But most critically, don’t think a mask protects you or exempts you from social distancing or hand washing. As Feng told us, it’s “better to stay home.”   “

Edited by Pen
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Smaller metro area in Virginia. I was out three different days this week. Definitely a higher percentage of masks, maybe around 25-30%, noticeably more than previous weeks. Other things that were noticeably different: many more people out on the roads. The first few weeks was like a ghost town; traffic seems more like usual on the weekends. The atmosphere of the groceries stores has changed. Many more couples shopping together again. For the past few weeks, the govt has asked that just one person per household shop, and people were complying. While people are still keeping their distance, shoppers are more relaxed, talking, friendly--not the zombie apocoloypse from when all of this began.

We were at Walmart, Kroger, and Sam's Club this week. Walmart is the only place with toilet paper, I think they are putting just one box of generic paper out at a time. Even though it's generic, it's much better than what you'd find at a restaurant. Pasta availability spotty; produce is pretty good, just not the things I'm looking for (jalapenos, beets). Eggs seem to be the only item with higher prices.

The stores are mostly counting people going in/out. There are no lines to get in. I've watched the employees "sanitize" carts, and they do a lousy job. I've been more careful cleaning the handle for the past couple of years just to avoid the common cold. One of our grocery chains has plastic over the card reader screen to "protect" customers--but once the first person touches that plastic, it's worthless.

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Mid TN-near the Kentucky border. Things have normalized here somewhat. Flour is still sparse. Yeast nonexistent in most stores that we shop at. We shop at small Amish owned and local markets for most of our meats and staples. And a small town grocery store for everything else. Summer is coming so we are really looking forward to fresh veges and fruits from our local Amish farmers. We've avoided Walmart for six weeks now, but I should go as Walmart still has the best prices on vitamins. We go to Krogers once a month for prescription refill. It's hit and miss at stores about masks and gloves. I do the shopping as DH has an immuno compromise health condition. I always wear a mask and glove, but only about 50% of the people are also masked and gloved. Our Amish friends do not wear masks or gloves, but their stores and homes are spotlessly clean so I guess they feel safe in that respect. I know a lot of our hometown Facebook boards just want everything to open and caution be damned. The shut down has hurt small businesses here tremendously.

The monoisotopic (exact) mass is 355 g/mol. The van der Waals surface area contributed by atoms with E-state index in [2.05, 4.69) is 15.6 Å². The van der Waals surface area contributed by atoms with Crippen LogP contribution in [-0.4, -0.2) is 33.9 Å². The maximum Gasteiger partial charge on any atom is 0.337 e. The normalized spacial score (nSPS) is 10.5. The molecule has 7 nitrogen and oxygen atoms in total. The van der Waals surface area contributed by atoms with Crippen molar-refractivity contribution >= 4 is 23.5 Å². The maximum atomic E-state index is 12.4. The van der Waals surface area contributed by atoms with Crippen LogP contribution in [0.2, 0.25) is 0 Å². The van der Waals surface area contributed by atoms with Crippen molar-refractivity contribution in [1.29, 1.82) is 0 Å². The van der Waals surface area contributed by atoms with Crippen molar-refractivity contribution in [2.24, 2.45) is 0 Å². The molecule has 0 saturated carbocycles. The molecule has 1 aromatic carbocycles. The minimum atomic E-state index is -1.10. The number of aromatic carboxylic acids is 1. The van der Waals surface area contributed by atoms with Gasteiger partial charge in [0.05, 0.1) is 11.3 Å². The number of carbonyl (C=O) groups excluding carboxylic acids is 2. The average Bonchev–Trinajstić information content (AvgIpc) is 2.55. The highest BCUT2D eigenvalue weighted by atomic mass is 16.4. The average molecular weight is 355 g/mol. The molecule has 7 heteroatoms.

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22 hours ago, stephanier.1765 said:

Overall things are better. Food is definitely much better even though I've noticed a decline in how long fresh food will stay fresh. Clean supplies are still hard to come by.

DH is a mail carrier and goes through buckets of hand sanitizer. It's been a couple of weeks since I last found any and I'm starting to get concerned that I won't find any before we run out. That worries me. 😞

 

Here some is in stock

https://www.myvitabath.com/hand-sanitizer/

 

These 2 ones have been instock at Walmart this week.  I have heard the way you score stuff like this at Walmart is continue to refresh your page.  Sometimes for hours or the day. 

Equate Moisturizing Hand Sanitizer with Vitamin E, 34 fl oz - May Ship with a Flip Top Cap   listed for 3.97

Hello Bello Gel Hand Sanitizer 32oz Bottle  $8.54 on Walmart.com

 

I will post if I see any more. 

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11 minutes ago, mommyoffive said:

 

Here some is in stock

https://www.myvitabath.com/hand-sanitizer/

 

These 2 ones have been instock at Walmart this week.  I have heard the way you score stuff like this at Walmart is continue to refresh your page.  Sometimes for hours or the day. 

Equate Moisturizing Hand Sanitizer with Vitamin E, 34 fl oz - May Ship with a Flip Top Cap   listed for 3.97

Hello Bello Gel Hand Sanitizer 32oz Bottle  $8.54 on Walmart.com

 

I will post if I see any more. 

Thank you! I never thought I'd be spending this much on hand sanitizer.  Just a few months ago a bottle would practically last me a year. 😂 

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9 hours ago, Pawz4me said:

Do you have a cite(s) for that? It goes against almost everything I've read, which says any type of cloth face covering offers some level of protection, and the more well done cloth masks rival the protection of surgical masks. I'm not asking to put you on the spot or to be snarky, I'm genuinely curious because I haven't seen that from any reputable source.


"Penetration of cloth masks by particles was almost 97%"
https://bmjopen.bmj.com/content/5/4/e006577

"we would not recommend the use of homemade face masks as a method of reducing transmission of infection from aerosols."
https://www.cambridge.org/core/services/aop-cambridge-core/content/view/0921A05A69A9419C862FA2F35F819D55/S1935789313000438a.pdf/testing_the_efficacy_of_homemade_masks_would_they_protect_in_an_influenza_pandemic.pdf

https://arstechnica.com/science/2020/04/should-you-wear-a-face-mask-heres-all-the-data-we-have/